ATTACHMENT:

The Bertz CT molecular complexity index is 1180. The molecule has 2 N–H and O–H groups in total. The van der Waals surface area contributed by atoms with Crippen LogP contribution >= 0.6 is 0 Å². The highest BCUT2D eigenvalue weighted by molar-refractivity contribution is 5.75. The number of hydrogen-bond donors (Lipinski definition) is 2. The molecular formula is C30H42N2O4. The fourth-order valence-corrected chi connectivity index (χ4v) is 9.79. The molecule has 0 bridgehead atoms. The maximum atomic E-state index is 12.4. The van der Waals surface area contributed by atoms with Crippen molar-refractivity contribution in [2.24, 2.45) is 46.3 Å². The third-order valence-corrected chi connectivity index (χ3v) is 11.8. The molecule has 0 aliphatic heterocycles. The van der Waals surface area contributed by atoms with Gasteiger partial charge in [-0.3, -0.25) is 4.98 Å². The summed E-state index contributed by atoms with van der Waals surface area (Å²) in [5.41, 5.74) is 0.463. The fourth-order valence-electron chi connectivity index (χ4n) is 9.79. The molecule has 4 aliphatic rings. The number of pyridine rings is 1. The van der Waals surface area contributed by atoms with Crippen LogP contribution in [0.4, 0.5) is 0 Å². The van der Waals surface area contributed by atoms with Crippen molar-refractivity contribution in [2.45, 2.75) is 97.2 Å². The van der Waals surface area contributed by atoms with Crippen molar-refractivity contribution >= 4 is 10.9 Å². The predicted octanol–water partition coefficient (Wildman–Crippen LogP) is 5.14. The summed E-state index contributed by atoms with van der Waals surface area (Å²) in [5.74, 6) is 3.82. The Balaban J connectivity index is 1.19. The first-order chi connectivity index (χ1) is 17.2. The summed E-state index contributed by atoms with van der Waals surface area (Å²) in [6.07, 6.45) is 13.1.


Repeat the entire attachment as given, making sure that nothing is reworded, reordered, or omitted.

The Bertz CT molecular complexity index is 1180. The molecule has 2 N–H and O–H groups in total. The van der Waals surface area contributed by atoms with Crippen LogP contribution >= 0.6 is 0 Å². The highest BCUT2D eigenvalue weighted by molar-refractivity contribution is 5.75. The number of hydrogen-bond donors (Lipinski definition) is 2. The molecular formula is C30H42N2O4. The fourth-order valence-corrected chi connectivity index (χ4v) is 9.79. The molecule has 0 bridgehead atoms. The maximum atomic E-state index is 12.4. The van der Waals surface area contributed by atoms with Crippen molar-refractivity contribution in [2.24, 2.45) is 46.3 Å². The third-order valence-corrected chi connectivity index (χ3v) is 11.8. The molecule has 0 aliphatic heterocycles. The van der Waals surface area contributed by atoms with Gasteiger partial charge in [-0.3, -0.25) is 4.98 Å². The summed E-state index contributed by atoms with van der Waals surface area (Å²) in [5.41, 5.74) is 0.463. The fourth-order valence-electron chi connectivity index (χ4n) is 9.79. The molecule has 4 aliphatic rings. The number of pyridine rings is 1. The van der Waals surface area contributed by atoms with Crippen LogP contribution in [0.4, 0.5) is 0 Å². The van der Waals surface area contributed by atoms with Crippen molar-refractivity contribution in [2.45, 2.75) is 97.2 Å². The van der Waals surface area contributed by atoms with Crippen molar-refractivity contribution >= 4 is 10.9 Å². The predicted octanol–water partition coefficient (Wildman–Crippen LogP) is 5.14. The summed E-state index contributed by atoms with van der Waals surface area (Å²) in [5.74, 6) is 3.82. The Balaban J connectivity index is 1.19. The first-order chi connectivity index (χ1) is 17.2. The summed E-state index contributed by atoms with van der Waals surface area (Å²) in [6.07, 6.45) is 13.1.